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Eat at home. And no, takeout doesn’t count. If your lifestyle till now has included more than one restaurant, takeout, or delivery meal a week, then cooking at home will definitely save you money. Leda Meredith is a dancer and writer in New York City. She also teaches botanical courses for the New York Botanical Garden and the Brooklyn Botanic Garden, and has her own horticultural services company, Urban Edens. She is the author of The Locavore’s Handbook: The Busy Person’s Guide to Eating Local on a Budge/ and maintains a local food blog “Leda’s Urban Homestead” at http://ledameredith.net/wordpress. This article appeared on the “Culinate” website: http://www.culinate.com and is reprinted with the author’s permission.

Transportation Clean Diesel

How Diesels Are Different

Diesel automakers have used two technologies to deliver better, sleeker performance: turbocharging and direct fuel injection. Audi and Volkswagen’s clean diesel designation, TDI, stands for turbocharged direct injection. Modern injectors meter fuel quite precisely, injecting diesel fuel into the combustion chamber as many as seven times for each power stroke of the engine. By adding injections at different times — rather than injecting the fuel all at once, as was formerly the case — diesel engines run smoothly and quietly. This also increases fuel economy and lowers tailpipe emissions. Another rub against older diesel cars was that they were

What Makes Diesel Clean

www.GreenLivingPDX.com

By Todd Kaho Whatever notions you have about diesel cars, forget them. Long gone are the days of smelly, black plumes of smoke, noisy engines, slow acceleration, and sometimesfinicky operation. Diesel technology has evolved significantly in recent years, making diesel cars a strong green transportation option. Modern diesel powertrains are quiet, clean, smooth, reliable, powerful, durable and economical. A diesel vehicle will usually cost more than a comparable gasoline vehicle, but the diesel engine’s more robust design means that, with proper maintenance, it should last considerably longer. Plus, some clean diesel cars qualify for a federal tax credit. For generations, diesel power has been the best choice for work-intensive applications, with no other engine delivering as much stump-pulling power. What’s evolved is how the engine compresses and ignites the fuel to propel the vehicle — a change that has capitalized on diesel’s inherent advantages while virtually eliminating the traits that previously made diesel dirty.

slow, with lethargic acceleration that sometimes made freeway merges challenging. That’s no longer true. New diesel cars have a bit less horsepower than their gasoline counterparts, but they make up for that with more torque. Think of torque as the get-up or pulling power of the engine, which impacts how the vehicle accelerates. Diesel engines deliver significant power at low revolutions per minute (rpm), whereas most gasoline engines deliver their best power at higher rpm. So with a diesel vehicle, abundant torque is available right off of idle. Torque is partly why modern diesels are not only powerful, but also fun to drive.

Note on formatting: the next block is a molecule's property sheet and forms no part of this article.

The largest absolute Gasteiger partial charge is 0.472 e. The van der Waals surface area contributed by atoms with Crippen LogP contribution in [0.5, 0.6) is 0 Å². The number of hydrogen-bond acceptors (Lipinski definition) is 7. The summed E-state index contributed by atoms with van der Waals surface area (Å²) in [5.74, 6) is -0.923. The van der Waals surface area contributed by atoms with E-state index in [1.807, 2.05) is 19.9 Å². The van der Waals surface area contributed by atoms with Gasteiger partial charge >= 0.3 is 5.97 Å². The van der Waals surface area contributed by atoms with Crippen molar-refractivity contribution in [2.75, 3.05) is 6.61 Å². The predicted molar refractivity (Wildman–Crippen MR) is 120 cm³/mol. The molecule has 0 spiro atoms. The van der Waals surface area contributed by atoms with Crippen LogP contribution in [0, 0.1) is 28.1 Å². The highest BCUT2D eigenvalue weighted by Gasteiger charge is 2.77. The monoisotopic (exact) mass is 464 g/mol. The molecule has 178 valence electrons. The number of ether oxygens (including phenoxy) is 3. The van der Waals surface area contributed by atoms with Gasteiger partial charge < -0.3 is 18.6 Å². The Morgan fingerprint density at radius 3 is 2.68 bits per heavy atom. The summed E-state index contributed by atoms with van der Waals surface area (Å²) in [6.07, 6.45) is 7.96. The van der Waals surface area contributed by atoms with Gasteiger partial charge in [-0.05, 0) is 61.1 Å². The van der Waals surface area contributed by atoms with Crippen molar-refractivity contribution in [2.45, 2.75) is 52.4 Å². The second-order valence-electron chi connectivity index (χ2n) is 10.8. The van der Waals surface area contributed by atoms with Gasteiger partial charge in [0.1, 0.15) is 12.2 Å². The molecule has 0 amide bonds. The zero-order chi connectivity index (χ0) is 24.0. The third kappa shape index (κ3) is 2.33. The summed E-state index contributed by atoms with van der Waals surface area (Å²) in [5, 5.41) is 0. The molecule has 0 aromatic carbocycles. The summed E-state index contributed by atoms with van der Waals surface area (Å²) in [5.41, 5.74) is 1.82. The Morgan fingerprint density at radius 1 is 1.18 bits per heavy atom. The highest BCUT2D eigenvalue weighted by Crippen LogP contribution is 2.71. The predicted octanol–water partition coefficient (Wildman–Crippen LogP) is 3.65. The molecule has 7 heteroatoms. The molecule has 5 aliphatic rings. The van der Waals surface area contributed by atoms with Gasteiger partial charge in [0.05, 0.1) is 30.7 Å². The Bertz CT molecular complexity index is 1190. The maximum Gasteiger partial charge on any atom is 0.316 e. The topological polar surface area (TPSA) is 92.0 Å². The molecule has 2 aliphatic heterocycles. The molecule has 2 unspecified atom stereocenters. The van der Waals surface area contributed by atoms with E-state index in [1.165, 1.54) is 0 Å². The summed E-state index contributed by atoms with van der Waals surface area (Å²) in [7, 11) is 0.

What triggered diesel’s recent evolution was the 2006 federal mandate that all highway-grade diesel fuel sold in the United States have sulfur content of no more than 15 parts per million. Ultra-low sulfur diesel fuel allows automakers to incorporate more sophisticated after treatment devices in the cars’ exhaust systems. Previously, high levels of sulfur in diesel fuel would have poisoned the advanced catalytic converter needed to scrub out pollutants. Modern diesels that use these devices are truly “clean” diesels — meeting even California’s emissions standards, which are the strictest in the country. To publicly demonstrate just how clean and soot-free modern diesel cars are, auto industry representatives hold white handkerchiefs to the tailpipe while the engine is running. Minutes later, the white hanky is still white — not a trace of soot or other emissions. This is made possible by catalytic converters designed to reduce emissions, a particulate filter and, in larger engines, a final catalyst that uses a small amount of ammonia from an injection of urea solution to minimize nitrogen oxide emissions. The diesel particulate filter is an innovative device — it literally traps harmful particulates, and then burns them off, producing carbon dioxide and water vapor.

The Advantages of Diesel

Fuel economy is the primary reason many folks consider diesel. Compared with a similar-sized gasoline engine, a diesel engine delivers about 30 percent better fuel economy,

Columbia River PDX c Green Living Journal d No. 9 Summer 2010

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Green Living Journal Summer 2010 # 9  

"A Practical Journal for Friends of the Environment" Articles: Power Plants of the Future, Recycling Books, Locavore Basics, Clean Diesel, E...

Green Living Journal Summer 2010 # 9  

"A Practical Journal for Friends of the Environment" Articles: Power Plants of the Future, Recycling Books, Locavore Basics, Clean Diesel, E...

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